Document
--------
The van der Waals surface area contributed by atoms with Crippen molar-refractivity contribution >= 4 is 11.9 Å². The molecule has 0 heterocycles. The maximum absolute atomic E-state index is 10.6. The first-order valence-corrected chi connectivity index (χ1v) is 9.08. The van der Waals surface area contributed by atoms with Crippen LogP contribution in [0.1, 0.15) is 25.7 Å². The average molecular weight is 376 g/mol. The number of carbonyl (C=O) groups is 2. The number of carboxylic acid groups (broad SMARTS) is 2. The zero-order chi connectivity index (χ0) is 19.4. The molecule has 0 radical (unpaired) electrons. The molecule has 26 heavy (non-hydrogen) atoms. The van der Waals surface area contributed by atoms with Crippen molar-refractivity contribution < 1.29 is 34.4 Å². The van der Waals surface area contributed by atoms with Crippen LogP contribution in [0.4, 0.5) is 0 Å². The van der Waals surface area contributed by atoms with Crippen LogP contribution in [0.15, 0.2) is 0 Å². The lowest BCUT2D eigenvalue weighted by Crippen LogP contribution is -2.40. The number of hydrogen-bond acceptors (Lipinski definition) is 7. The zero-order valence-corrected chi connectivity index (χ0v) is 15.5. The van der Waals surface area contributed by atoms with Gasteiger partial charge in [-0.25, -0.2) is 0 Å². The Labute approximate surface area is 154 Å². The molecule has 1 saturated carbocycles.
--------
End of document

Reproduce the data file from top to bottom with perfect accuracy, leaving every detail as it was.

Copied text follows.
The van der Waals surface area contributed by atoms with Crippen molar-refractivity contribution >= 4 is 11.9 Å². The molecule has 0 heterocycles. The maximum absolute atomic E-state index is 10.6. The first-order valence-corrected chi connectivity index (χ1v) is 9.08. The van der Waals surface area contributed by atoms with Crippen LogP contribution in [0.1, 0.15) is 25.7 Å². The average molecular weight is 376 g/mol. The number of carbonyl (C=O) groups is 2. The number of carboxylic acid groups (broad SMARTS) is 2. The zero-order chi connectivity index (χ0) is 19.4. The molecule has 0 radical (unpaired) electrons. The molecule has 26 heavy (non-hydrogen) atoms. The van der Waals surface area contributed by atoms with Crippen molar-refractivity contribution < 1.29 is 34.4 Å². The van der Waals surface area contributed by atoms with Crippen LogP contribution in [0.4, 0.5) is 0 Å². The van der Waals surface area contributed by atoms with Crippen LogP contribution in [0.15, 0.2) is 0 Å². The lowest BCUT2D eigenvalue weighted by Crippen LogP contribution is -2.40. The number of hydrogen-bond acceptors (Lipinski definition) is 7. The zero-order valence-corrected chi connectivity index (χ0v) is 15.5. The van der Waals surface area contributed by atoms with Gasteiger partial charge in [-0.25, -0.2) is 0 Å². The Labute approximate surface area is 154 Å². The molecule has 1 saturated carbocycles.